While this may not seem significant superficially, it makes Bitcoin’s capabilities more reminiscent to Ethereum’s than ever before, though Ethereum is still leagues ahead in its ability to handle complex smart contracts. Nevertheless, now that complex signatures, scalability, and throughput have become streamlined, the door has been opened for Bitcoin to compete as more than a clunky P2P payments system or merely a store of value.
Though increased flexibility in Bitcoin transactions may open the doors for innovation, the user experience, aside from cheaper fees, following the new upgrades will not be immediately obvious if only using the network for P2P payments. While Taproot does make significant incremental progress in Bitcoin’s speed and scalability, the network remains limited to conserve the decentralization and security of the blockchain. That is, the blockchain must still only produce one 1MB block per 10 minutes, with the network confirming each new block of transactions in lockstep.
However, for companies and advanced users who make use of multi-signature transactions or plan to use smart contract functionality, they will find that their on-chain activities remain private and the potential to develop sophisticated applications to offer end-users greatly expanded. For instance, Cash App made announcements right away to its users of its plans to implement the Taproot upgrades from December 2021. Not only are transactions verified more quickly, but more precisely as well. Security threats are reduced as well, such as crash bugs which malicious miners could use in a DDoS attack.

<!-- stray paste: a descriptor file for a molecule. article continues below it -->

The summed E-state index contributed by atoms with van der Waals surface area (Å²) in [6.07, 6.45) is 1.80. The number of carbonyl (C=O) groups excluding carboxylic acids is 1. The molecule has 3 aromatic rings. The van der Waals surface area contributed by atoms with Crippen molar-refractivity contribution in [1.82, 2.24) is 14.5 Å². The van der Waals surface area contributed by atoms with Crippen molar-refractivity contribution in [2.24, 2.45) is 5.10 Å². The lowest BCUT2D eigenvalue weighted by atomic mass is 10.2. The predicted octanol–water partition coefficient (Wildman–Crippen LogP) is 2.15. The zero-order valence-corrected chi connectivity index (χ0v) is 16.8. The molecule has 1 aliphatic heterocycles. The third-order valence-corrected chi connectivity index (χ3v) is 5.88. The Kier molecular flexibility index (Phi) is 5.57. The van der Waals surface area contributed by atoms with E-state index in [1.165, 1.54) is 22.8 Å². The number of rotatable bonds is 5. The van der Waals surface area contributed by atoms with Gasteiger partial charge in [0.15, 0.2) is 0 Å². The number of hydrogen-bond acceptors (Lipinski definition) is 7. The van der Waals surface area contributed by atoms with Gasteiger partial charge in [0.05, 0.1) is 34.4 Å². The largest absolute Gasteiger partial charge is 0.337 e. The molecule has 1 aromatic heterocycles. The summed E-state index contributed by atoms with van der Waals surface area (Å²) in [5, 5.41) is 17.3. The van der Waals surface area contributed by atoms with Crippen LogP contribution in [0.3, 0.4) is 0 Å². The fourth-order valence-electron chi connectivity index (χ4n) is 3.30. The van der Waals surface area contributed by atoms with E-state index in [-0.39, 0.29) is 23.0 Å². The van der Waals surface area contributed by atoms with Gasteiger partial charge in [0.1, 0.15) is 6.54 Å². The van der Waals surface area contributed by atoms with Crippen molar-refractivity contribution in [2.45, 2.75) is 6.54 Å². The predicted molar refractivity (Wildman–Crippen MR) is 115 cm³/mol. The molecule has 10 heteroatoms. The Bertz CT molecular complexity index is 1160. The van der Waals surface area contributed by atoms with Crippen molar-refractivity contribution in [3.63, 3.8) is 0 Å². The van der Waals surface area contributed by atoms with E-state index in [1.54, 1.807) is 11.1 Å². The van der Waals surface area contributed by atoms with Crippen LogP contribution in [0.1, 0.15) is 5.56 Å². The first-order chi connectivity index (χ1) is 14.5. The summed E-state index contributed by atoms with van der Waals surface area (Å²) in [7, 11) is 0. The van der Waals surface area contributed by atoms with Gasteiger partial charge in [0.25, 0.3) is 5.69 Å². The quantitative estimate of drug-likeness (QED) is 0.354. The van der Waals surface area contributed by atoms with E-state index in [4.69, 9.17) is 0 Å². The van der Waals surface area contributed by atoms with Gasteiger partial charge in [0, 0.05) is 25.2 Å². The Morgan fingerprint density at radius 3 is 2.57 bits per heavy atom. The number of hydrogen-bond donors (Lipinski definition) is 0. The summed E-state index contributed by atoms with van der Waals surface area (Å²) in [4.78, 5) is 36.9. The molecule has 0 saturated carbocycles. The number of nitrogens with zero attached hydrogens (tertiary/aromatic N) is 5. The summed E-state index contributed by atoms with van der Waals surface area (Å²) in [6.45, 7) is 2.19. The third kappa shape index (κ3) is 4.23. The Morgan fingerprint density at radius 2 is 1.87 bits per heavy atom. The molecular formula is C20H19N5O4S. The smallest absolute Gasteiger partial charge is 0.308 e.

That being said, because the coding script and data packet size has been compressed, the ledger will be easier for miners to maintain over time, lowering the barrier for the entry of new players. For example. Public keys using Schnorr signatures are only 33 bytes long compared with ECDSA’s 33-byte public keys, whereas the Schnorr signatures themselves are only 65 bytes long contrasting the longer 71-72 bytes for ECDSA signatures, which must also include a sighash flag. This size reduction translated to a direct reduction in transaction fees, since the upgrades minimize data footprints of network users.
As the base layer of Bitcoin’s code has been optimized to a certain extent, the development of layer 2 and 3 solutions are accelerating and surely on the way. For instance, Bitcoin’s Lightning Network was made possible after the 2017 SegWit adoption; now after Taproot, dApps such as SatoshiStream for podcasters will spread to wherever there is a demand for Bitcoin. Bitcoin visionaries will begin picking winners as developers take advantage of Bitcoin’s new possibilities.
For the average Bitcoin user, the main improvements following Taproot adoption will be speed, contract optionality, privacy, and fee reductions. While these will not be dramatic, they will be incremental and meaningful. Perhaps up to 20% of Bitcoin’s mined supply has already been lost, while another significant portion of BTC HODLers have left their wallets dormant for years.
Consequently, these users may be reluctant to update wallet addresses unless a good reason compels them to do so. On the contrary, if Bitcoin is precipitating a major parabolic adoption curve by new users, then it could be expected that newly created BTC addresses will favor the most contemporary and sleek version of BTC, not to mention Bitcoin dApps.